Gunsmoke — “Westbound”

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Gunsmoke (April 26, 1952-June 18, 1961) aired “Westbound” on January 3, 1953 as the 37th of its 480 original episodes. The show took place during the post-Civil War era (circa 1870) in Dodge City, Kansas during the expansion and settling of the Old West. On radio William Conrad (1920-1994, photo lower left) played Marshal Matt Dillon. On television Marshal Dillon was played by James Arness. On radio Parley Baer (1914-2002) played Dillon’s “assistant” Chester Wesley Proudfoot. On television Chester was played for the first couple of years by Dennis Weaver. On television, Chester’s last name was changed from Proudfoot to Goode. On radio Howard McNear (1905-1969) played Dr. Charles Adams. On television Doc was played by Milburn Stone. On radio Miss Kitty was played by Georgia Ellis (1917-1988, photo lower right). On television Miss Kitty was played by Amanda Blake. While the radio program ran for a solid 10 years (1952-61), the television program ran for 20 years (1955-75) and overlapped with its still airing counterpart on radio, and until programs airing after the television show’s demise, television’s Gunsmoke ranked as the longest running original live action (as opposed to animated) show of all time.

As to the origin of Gunsmoke on radio, the story goes that in the late 1940s legendary CBS chairman William S. Paley, who was a fan of the Philip Marlowe detective series on radio, asked the head of programming to develop “a hardboiled Western” about a Marlowe of the Old West. Though an attempt was made, complications arose and the project was shelved. Enter producer Norman MacDonnell and writer John Meston a few years later, who discovered the shelved project while in the process of creating an adult Western of their own for radio (in contrast to radio westerns such as The Lone Ranger or The Cisco Kid, who were aimed primarily at a younger audience).

Gunsmoke on radio was a critical and popular success, noted for its realism and willingness to tackle adult and/or explicit subject matter such as opium addiction, scalpings, and massacres among other adult situations and themes (Marshal Dillon, having saved a prostitute from rapists in one episode, was yet unable to dissuade her from her chosen profession). The show was not all dark and somber, however, and evolved over time into a genuinely warm and sometimes humorous “celebration of human nature.” To reinforce the realism of the excellent scripts and often times gritty subject matter, the show also rose above others due to its special effects, which brought the listener even deeper into a dusty, crowded, Dodge City, where children could be heard playing a block away, or a dog barking nearby. It was a total immersive experience for radio, and solidified the claim of the program as the first truly adult Western series on radio.

Those familiar with the original The Andy Griffith Show (1960-68) on television will recognize the names of Parley Baer (photo at left) and Howard McNear (photo at right). They would find themselves teamed up again as they were on radio’s Gunsmoke, with Baer playing the character of Mayberry Mayor Roy Stoner, and with McNear playing Floyd the Barber. Sometime shortly after he was cast as this recurring character McNear had a stroke, almost completely paralyzing the left side of his body. He took more than a year off, but when asked by Andy Griffith to return he rejoned the cast in 1964, though camera angles and his poses had to be adjusted for. His condition deteriorated so much that after time he could no longer remember his lines. Frustrated, McNear left the show in 1967. Coincidentally, to the date of the original airing of the episode presented here–January 3rd–Howard McNear passed away from complications of pneumonia following another stroke on January 3, 1969. Parley Baer, his longtime friend from both Gunsmoke on radio and The Andy Griffith Show on television, read his eulogy.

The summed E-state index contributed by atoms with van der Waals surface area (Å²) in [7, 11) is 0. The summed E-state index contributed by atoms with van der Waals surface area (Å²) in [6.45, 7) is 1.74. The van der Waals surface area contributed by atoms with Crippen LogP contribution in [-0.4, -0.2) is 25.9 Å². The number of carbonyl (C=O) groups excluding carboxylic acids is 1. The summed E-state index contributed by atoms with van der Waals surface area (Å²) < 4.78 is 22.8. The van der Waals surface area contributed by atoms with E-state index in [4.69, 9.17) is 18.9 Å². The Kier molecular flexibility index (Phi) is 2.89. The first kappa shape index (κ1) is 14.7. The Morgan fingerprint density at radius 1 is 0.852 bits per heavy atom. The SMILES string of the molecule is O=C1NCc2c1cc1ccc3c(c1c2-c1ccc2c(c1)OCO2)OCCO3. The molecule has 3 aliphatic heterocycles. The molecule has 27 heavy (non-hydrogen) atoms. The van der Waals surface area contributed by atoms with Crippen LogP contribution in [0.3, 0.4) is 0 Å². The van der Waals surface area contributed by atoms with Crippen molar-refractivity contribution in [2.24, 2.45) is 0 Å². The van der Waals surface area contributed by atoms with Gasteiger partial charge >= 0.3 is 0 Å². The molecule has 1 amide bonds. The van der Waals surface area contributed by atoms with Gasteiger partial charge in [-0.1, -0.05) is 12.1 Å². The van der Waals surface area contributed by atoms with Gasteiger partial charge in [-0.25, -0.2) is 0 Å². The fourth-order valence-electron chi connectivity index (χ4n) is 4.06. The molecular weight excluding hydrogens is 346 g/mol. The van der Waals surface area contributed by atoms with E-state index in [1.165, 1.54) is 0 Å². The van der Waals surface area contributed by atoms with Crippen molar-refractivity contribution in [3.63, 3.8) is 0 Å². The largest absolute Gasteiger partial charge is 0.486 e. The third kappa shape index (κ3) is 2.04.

In “Westbound” we find Marshal Dillon and Chester traveling from Dodge to Abilene, KS (a trip of around 186 miles to the northeast of Dodge, Abilene being just south of Manhattan and about 93 miles due north of Wichita) to secure a prisoner wanted for murder, but meeting stiff resistance from the local deputy sheriff and the prisoner’s kinfolk. We’ve seen this scenario (or slight variations of it) countless times in many early Western films, or as an episode of a tv Western, but in 1952 TV was still quite new and almost all of its programming seemed fresh to viewers’ eyes. So enjoy this relatively early episode of radio’s Gunsmoke, which aired almost 66 years ago to the day of this presentation.

Play Time: 29:31

   {Rip-roaring and ready to go in the early days of 1953, the neighborhood gang could hardly wait to visit the nearby newsstand and call dibs on several issues of their favorite reading. Astounding (1930-present, now Analog) rang in the new year with an issue featuring a story by none other than Poul Anderson, with its eye-catching conver. It soon found itself in more than one pair of sweaty little hands. It was a monthly in 1953. The Magazine of Fantasy & Science Fiction (1949-present), now on a monthly schedule from its initial quarterly schedule, was still running some reprints along with its original material and was attracting a whole new audience for its fiction, while hoping to retain the field’s traditional core readership. No easy task. Galaxy (1950-80) entered the fray a scant year after F&SF‘s debut, but ran material that explored different themes heretofore relatively ignored by decades of traditional SF–and it too was hoping to tap into new audiences. Like Astounding and F&SF, Galaxy was a monthly in 1953.]

[Left: Astounding, January 1953 – Center: F&SF, January 1953 – Right: Galaxy, January 1953]


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